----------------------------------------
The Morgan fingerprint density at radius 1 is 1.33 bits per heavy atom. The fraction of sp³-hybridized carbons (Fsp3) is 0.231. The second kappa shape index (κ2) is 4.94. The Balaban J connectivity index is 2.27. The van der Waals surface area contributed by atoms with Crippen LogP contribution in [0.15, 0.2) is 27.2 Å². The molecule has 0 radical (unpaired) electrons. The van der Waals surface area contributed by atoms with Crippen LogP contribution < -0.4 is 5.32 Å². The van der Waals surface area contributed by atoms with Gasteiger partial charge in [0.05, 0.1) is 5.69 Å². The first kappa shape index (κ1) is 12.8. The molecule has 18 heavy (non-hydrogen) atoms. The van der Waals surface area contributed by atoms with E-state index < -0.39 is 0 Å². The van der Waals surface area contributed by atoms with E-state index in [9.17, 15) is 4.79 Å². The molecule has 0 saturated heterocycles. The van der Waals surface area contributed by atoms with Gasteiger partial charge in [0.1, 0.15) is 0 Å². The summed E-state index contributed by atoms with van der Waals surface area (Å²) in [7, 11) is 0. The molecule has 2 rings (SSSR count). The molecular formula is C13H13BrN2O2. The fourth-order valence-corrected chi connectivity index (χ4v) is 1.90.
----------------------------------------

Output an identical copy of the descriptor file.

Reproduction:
The Morgan fingerprint density at radius 1 is 1.33 bits per heavy atom. The fraction of sp³-hybridized carbons (Fsp3) is 0.231. The second kappa shape index (κ2) is 4.94. The Balaban J connectivity index is 2.27. The van der Waals surface area contributed by atoms with Crippen LogP contribution in [0.15, 0.2) is 27.2 Å². The molecule has 0 radical (unpaired) electrons. The van der Waals surface area contributed by atoms with Crippen LogP contribution < -0.4 is 5.32 Å². The van der Waals surface area contributed by atoms with Gasteiger partial charge in [0.05, 0.1) is 5.69 Å². The first kappa shape index (κ1) is 12.8. The molecule has 18 heavy (non-hydrogen) atoms. The van der Waals surface area contributed by atoms with E-state index < -0.39 is 0 Å². The van der Waals surface area contributed by atoms with E-state index in [9.17, 15) is 4.79 Å². The molecule has 0 saturated heterocycles. The van der Waals surface area contributed by atoms with Gasteiger partial charge in [0.1, 0.15) is 0 Å². The summed E-state index contributed by atoms with van der Waals surface area (Å²) in [7, 11) is 0. The molecule has 2 rings (SSSR count). The molecular formula is C13H13BrN2O2. The fourth-order valence-corrected chi connectivity index (χ4v) is 1.90.